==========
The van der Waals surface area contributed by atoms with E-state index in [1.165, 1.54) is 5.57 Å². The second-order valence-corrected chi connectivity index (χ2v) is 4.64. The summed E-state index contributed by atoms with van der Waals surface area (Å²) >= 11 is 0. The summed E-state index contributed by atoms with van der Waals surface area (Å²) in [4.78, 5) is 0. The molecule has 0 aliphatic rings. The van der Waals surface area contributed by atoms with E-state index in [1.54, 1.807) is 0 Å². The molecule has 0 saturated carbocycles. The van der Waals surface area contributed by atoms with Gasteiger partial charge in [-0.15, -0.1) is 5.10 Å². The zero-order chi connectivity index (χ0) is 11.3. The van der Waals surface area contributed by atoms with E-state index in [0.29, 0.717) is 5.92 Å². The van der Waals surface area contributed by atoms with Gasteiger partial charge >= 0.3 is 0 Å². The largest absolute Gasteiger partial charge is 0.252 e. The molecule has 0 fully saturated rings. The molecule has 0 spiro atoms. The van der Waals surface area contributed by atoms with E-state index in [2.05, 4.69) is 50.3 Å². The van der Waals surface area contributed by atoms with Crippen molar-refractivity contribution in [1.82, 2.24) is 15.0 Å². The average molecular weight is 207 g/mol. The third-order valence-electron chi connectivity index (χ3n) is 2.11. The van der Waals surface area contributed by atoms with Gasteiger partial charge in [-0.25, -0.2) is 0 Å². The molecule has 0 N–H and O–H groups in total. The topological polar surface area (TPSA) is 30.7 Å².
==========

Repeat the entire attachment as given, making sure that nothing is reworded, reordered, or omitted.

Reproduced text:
The van der Waals surface area contributed by atoms with E-state index in [1.165, 1.54) is 5.57 Å². The second-order valence-corrected chi connectivity index (χ2v) is 4.64. The summed E-state index contributed by atoms with van der Waals surface area (Å²) >= 11 is 0. The summed E-state index contributed by atoms with van der Waals surface area (Å²) in [4.78, 5) is 0. The molecule has 0 aliphatic rings. The van der Waals surface area contributed by atoms with E-state index in [1.54, 1.807) is 0 Å². The molecule has 0 saturated carbocycles. The van der Waals surface area contributed by atoms with Gasteiger partial charge in [-0.15, -0.1) is 5.10 Å². The zero-order chi connectivity index (χ0) is 11.3. The van der Waals surface area contributed by atoms with E-state index in [0.29, 0.717) is 5.92 Å². The van der Waals surface area contributed by atoms with Gasteiger partial charge >= 0.3 is 0 Å². The largest absolute Gasteiger partial charge is 0.252 e. The molecule has 0 fully saturated rings. The molecule has 0 spiro atoms. The van der Waals surface area contributed by atoms with E-state index in [2.05, 4.69) is 50.3 Å². The van der Waals surface area contributed by atoms with Crippen molar-refractivity contribution in [1.82, 2.24) is 15.0 Å². The average molecular weight is 207 g/mol. The third-order valence-electron chi connectivity index (χ3n) is 2.11. The van der Waals surface area contributed by atoms with Gasteiger partial charge in [-0.25, -0.2) is 0 Å². The molecule has 0 N–H and O–H groups in total. The topological polar surface area (TPSA) is 30.7 Å².